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"Saturated" French Market Fuels Rhone Export Push

The vineyards of Château de Beaucastel
© PFV/Serge Chapuis | The vineyards of Château de Beaucastel
Overseas sales for the Rhône Valley are on the way up.

The Rhône Valley hopes to double its exports to China by 2016 and also has its eyes set on the United States, as the French domestic market becomes “saturated.”

Inter Rhône, which is the trade body representing France’s second-biggest wine region, has shifted its focus towards new markets in the Far East, and the move is paying off. New figures show that in 2012, Rhône Valley producers shipped 50,000 hectoliters of wine to China and they hope to double this within three years.

The United States, which is now the world’s biggest wine consumer, is also a key target for the region’s producers, with French wine consumption continuing to fall.

“We realized that the domestic market had reached maturity and was even saturated,” said Christian Paly, president of Inter Rhône.

The refocused export strategy has been in place “for the past two to three years,” according to Paly, and is now yielding dividends. Figures released this week show exports increased by more than 5 percent in volume in 2012.

Overseas sales reached 909,000 hectoliters, and exports now represent an all-time high of 31 percent of the Rhône's total wine sales.

In addition to selling larger volumes, the value of the region's exports has also risen by 10 percent, the new figures show.

The 2012 Rhône Valley harvest fell 6 percent in volume compared to 2011, due to inclement weather – particularly the hard frosts in February. However, it fared much better than most other French wine regions, with France overall recording a 20 percent reduction in last year's harvest.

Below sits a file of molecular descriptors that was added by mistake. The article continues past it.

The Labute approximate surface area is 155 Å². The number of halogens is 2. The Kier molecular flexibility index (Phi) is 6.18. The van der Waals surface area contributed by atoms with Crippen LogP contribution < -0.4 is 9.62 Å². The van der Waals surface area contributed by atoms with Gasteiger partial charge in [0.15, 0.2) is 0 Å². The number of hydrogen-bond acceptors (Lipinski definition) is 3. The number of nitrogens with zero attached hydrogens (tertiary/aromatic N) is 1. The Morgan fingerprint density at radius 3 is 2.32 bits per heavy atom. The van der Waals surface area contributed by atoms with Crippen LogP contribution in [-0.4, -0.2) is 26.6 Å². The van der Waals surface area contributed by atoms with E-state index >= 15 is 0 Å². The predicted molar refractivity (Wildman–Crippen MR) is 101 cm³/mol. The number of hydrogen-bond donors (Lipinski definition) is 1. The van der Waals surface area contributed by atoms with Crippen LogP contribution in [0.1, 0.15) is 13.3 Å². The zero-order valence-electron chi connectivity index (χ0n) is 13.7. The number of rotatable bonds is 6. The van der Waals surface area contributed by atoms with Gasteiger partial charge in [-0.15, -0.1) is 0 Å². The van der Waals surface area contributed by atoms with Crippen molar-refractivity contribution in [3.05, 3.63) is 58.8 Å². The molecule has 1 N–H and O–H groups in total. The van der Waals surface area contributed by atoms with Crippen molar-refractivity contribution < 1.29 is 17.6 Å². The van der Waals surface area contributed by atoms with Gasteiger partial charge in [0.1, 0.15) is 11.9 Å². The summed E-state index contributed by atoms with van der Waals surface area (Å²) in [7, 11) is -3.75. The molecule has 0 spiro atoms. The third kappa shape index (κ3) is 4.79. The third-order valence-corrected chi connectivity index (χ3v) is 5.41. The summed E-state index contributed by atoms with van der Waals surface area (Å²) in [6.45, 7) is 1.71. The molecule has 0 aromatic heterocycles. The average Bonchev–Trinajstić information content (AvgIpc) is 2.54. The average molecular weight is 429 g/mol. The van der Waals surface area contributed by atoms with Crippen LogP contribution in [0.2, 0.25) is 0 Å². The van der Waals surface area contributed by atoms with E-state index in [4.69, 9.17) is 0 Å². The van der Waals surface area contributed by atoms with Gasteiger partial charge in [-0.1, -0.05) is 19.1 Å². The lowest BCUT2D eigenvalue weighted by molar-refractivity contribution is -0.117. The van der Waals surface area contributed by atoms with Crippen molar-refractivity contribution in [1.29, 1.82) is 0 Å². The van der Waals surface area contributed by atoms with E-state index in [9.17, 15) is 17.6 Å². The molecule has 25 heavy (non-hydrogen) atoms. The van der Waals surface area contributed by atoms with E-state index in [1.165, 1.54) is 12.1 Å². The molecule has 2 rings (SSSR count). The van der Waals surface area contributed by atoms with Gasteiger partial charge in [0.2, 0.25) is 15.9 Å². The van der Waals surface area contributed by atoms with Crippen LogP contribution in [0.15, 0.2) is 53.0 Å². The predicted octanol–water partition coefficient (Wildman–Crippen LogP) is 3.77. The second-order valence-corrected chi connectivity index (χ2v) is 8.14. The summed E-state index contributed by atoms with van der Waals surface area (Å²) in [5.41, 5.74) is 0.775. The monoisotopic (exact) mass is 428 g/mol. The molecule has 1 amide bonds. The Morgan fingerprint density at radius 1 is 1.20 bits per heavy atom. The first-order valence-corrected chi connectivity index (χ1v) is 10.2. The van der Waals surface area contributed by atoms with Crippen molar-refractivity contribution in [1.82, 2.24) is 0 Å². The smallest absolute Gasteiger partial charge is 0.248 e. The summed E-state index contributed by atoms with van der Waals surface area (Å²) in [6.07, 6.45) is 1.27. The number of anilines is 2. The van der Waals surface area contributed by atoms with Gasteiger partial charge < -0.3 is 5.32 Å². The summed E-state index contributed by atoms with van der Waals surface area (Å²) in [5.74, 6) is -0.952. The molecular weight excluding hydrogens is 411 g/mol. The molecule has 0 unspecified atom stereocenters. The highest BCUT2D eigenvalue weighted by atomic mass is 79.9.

Yet the Rhône still produced less wine than it sold in 2012. “We are tapping into our reserve stocks,” revealed Philippe Pelaton, vice-president of Inter-Rhône.

But this has given the region something to smile about.  “It’s in our favor,” Pelaton explained. The global market is “perfectly balanced."

The situation in the Rhône reflects the worldwide trend of moving towards supply and demand balance. In 2012, world wine production fell to its lowest level since records began in 1975, while at the same time consumption is on the up.

Inter-Rhône believes the region has improved its reputation on the world stage in recent years. It hopes that its higher profile will lead to the restructuring of vineyards away from entry level, low-priced wines, “toward the middle- and high-end of the market.”

There are more than 5,000 growers in the Rhône Valley, covering over 175,000 acres of AOC vineyards across six departments.

Related stories:

The World's Wine Lake is Drying Up

Global Wine Production Hits Historic Lows

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